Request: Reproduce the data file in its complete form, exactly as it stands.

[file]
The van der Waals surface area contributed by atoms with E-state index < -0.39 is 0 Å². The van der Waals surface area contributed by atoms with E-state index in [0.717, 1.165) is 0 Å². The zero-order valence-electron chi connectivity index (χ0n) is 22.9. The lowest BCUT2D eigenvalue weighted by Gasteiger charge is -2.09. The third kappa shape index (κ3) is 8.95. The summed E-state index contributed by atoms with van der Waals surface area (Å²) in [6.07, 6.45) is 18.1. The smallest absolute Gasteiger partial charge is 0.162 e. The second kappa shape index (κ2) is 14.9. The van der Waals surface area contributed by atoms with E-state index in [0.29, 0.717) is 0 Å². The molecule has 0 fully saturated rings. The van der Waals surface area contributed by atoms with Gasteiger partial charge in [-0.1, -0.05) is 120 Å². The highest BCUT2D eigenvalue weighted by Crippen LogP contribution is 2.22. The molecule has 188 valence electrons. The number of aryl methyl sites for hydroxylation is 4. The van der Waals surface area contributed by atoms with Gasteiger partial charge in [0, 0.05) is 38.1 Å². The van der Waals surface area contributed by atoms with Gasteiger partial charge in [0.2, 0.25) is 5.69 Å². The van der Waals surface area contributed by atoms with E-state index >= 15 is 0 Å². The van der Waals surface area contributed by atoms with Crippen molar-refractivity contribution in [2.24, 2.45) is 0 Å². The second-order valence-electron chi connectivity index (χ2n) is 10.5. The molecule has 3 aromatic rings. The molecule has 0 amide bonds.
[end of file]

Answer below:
The van der Waals surface area contributed by atoms with E-state index < -0.39 is 0 Å². The van der Waals surface area contributed by atoms with E-state index in [0.717, 1.165) is 0 Å². The zero-order valence-electron chi connectivity index (χ0n) is 22.9. The lowest BCUT2D eigenvalue weighted by Gasteiger charge is -2.09. The third kappa shape index (κ3) is 8.95. The summed E-state index contributed by atoms with van der Waals surface area (Å²) in [6.07, 6.45) is 18.1. The smallest absolute Gasteiger partial charge is 0.162 e. The second kappa shape index (κ2) is 14.9. The van der Waals surface area contributed by atoms with E-state index in [0.29, 0.717) is 0 Å². The molecule has 0 fully saturated rings. The van der Waals surface area contributed by atoms with Gasteiger partial charge in [-0.1, -0.05) is 120 Å². The highest BCUT2D eigenvalue weighted by Crippen LogP contribution is 2.22. The molecule has 188 valence electrons. The number of aryl methyl sites for hydroxylation is 4. The van der Waals surface area contributed by atoms with Gasteiger partial charge in [0, 0.05) is 38.1 Å². The van der Waals surface area contributed by atoms with Gasteiger partial charge in [0.2, 0.25) is 5.69 Å². The van der Waals surface area contributed by atoms with E-state index >= 15 is 0 Å². The van der Waals surface area contributed by atoms with Crippen molar-refractivity contribution in [2.24, 2.45) is 0 Å². The second-order valence-electron chi connectivity index (χ2n) is 10.5. The molecule has 3 aromatic rings. The molecule has 0 amide bonds.